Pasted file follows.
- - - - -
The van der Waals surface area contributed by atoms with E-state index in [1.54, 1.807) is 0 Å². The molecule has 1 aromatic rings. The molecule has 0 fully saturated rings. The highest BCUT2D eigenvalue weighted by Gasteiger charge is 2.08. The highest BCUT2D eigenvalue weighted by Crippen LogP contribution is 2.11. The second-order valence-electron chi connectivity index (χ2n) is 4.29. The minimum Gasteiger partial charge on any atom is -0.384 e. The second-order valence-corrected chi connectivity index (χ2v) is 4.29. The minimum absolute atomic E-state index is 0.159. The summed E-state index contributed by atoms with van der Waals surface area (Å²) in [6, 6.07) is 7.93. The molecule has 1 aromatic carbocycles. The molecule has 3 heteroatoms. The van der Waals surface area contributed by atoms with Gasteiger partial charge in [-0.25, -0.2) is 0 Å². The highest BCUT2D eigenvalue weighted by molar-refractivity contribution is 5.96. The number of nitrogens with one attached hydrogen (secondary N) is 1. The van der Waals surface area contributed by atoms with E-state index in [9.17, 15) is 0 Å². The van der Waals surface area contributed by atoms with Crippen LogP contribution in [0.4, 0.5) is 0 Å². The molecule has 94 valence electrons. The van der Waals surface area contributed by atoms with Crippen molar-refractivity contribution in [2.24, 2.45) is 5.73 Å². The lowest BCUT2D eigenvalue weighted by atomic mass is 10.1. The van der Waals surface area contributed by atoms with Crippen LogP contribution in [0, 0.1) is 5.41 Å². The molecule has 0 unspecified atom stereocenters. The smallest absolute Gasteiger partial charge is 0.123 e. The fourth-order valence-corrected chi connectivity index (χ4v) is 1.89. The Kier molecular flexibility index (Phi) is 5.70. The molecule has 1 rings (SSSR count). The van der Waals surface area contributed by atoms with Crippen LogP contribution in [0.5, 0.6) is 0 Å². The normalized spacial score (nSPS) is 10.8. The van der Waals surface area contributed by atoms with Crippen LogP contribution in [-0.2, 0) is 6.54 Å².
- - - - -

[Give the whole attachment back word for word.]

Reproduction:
The van der Waals surface area contributed by atoms with E-state index in [1.54, 1.807) is 0 Å². The molecule has 1 aromatic rings. The molecule has 0 fully saturated rings. The highest BCUT2D eigenvalue weighted by Gasteiger charge is 2.08. The highest BCUT2D eigenvalue weighted by Crippen LogP contribution is 2.11. The second-order valence-electron chi connectivity index (χ2n) is 4.29. The minimum Gasteiger partial charge on any atom is -0.384 e. The second-order valence-corrected chi connectivity index (χ2v) is 4.29. The minimum absolute atomic E-state index is 0.159. The summed E-state index contributed by atoms with van der Waals surface area (Å²) in [6, 6.07) is 7.93. The molecule has 1 aromatic carbocycles. The molecule has 3 heteroatoms. The van der Waals surface area contributed by atoms with Gasteiger partial charge in [-0.25, -0.2) is 0 Å². The highest BCUT2D eigenvalue weighted by molar-refractivity contribution is 5.96. The number of nitrogens with one attached hydrogen (secondary N) is 1. The van der Waals surface area contributed by atoms with E-state index in [9.17, 15) is 0 Å². The van der Waals surface area contributed by atoms with Crippen LogP contribution in [0.4, 0.5) is 0 Å². The molecule has 94 valence electrons. The van der Waals surface area contributed by atoms with Crippen molar-refractivity contribution in [2.24, 2.45) is 5.73 Å². The lowest BCUT2D eigenvalue weighted by atomic mass is 10.1. The van der Waals surface area contributed by atoms with Crippen LogP contribution in [0, 0.1) is 5.41 Å². The molecule has 0 unspecified atom stereocenters. The smallest absolute Gasteiger partial charge is 0.123 e. The fourth-order valence-corrected chi connectivity index (χ4v) is 1.89. The Kier molecular flexibility index (Phi) is 5.70. The molecule has 1 rings (SSSR count). The van der Waals surface area contributed by atoms with Crippen LogP contribution in [0.5, 0.6) is 0 Å². The normalized spacial score (nSPS) is 10.8. The van der Waals surface area contributed by atoms with Crippen LogP contribution in [-0.2, 0) is 6.54 Å².